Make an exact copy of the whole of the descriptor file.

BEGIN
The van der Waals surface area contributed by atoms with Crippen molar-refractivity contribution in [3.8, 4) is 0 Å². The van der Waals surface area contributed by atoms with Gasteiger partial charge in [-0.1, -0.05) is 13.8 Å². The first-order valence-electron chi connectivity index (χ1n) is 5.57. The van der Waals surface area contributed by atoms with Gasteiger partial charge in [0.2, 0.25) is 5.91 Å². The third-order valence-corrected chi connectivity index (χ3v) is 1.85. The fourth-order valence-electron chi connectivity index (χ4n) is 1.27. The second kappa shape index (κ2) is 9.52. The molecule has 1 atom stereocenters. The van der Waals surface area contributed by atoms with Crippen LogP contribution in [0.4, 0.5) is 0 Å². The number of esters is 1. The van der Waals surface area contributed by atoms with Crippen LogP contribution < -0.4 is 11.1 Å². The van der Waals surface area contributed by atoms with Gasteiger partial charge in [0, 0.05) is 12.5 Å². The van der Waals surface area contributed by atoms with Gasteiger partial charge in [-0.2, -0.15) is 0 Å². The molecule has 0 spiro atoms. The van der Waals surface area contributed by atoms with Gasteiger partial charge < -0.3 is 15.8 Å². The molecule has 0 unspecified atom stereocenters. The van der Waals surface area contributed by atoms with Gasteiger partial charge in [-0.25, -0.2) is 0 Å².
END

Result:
The van der Waals surface area contributed by atoms with Crippen molar-refractivity contribution in [3.8, 4) is 0 Å². The van der Waals surface area contributed by atoms with Gasteiger partial charge in [-0.1, -0.05) is 13.8 Å². The first-order valence-electron chi connectivity index (χ1n) is 5.57. The van der Waals surface area contributed by atoms with Gasteiger partial charge in [0.2, 0.25) is 5.91 Å². The third-order valence-corrected chi connectivity index (χ3v) is 1.85. The fourth-order valence-electron chi connectivity index (χ4n) is 1.27. The second kappa shape index (κ2) is 9.52. The molecule has 1 atom stereocenters. The van der Waals surface area contributed by atoms with Crippen LogP contribution in [0.4, 0.5) is 0 Å². The number of esters is 1. The van der Waals surface area contributed by atoms with Crippen LogP contribution < -0.4 is 11.1 Å². The van der Waals surface area contributed by atoms with Gasteiger partial charge in [0, 0.05) is 12.5 Å². The van der Waals surface area contributed by atoms with Gasteiger partial charge in [-0.2, -0.15) is 0 Å². The molecule has 0 spiro atoms. The van der Waals surface area contributed by atoms with Gasteiger partial charge < -0.3 is 15.8 Å². The molecule has 0 unspecified atom stereocenters. The van der Waals surface area contributed by atoms with Gasteiger partial charge in [-0.25, -0.2) is 0 Å².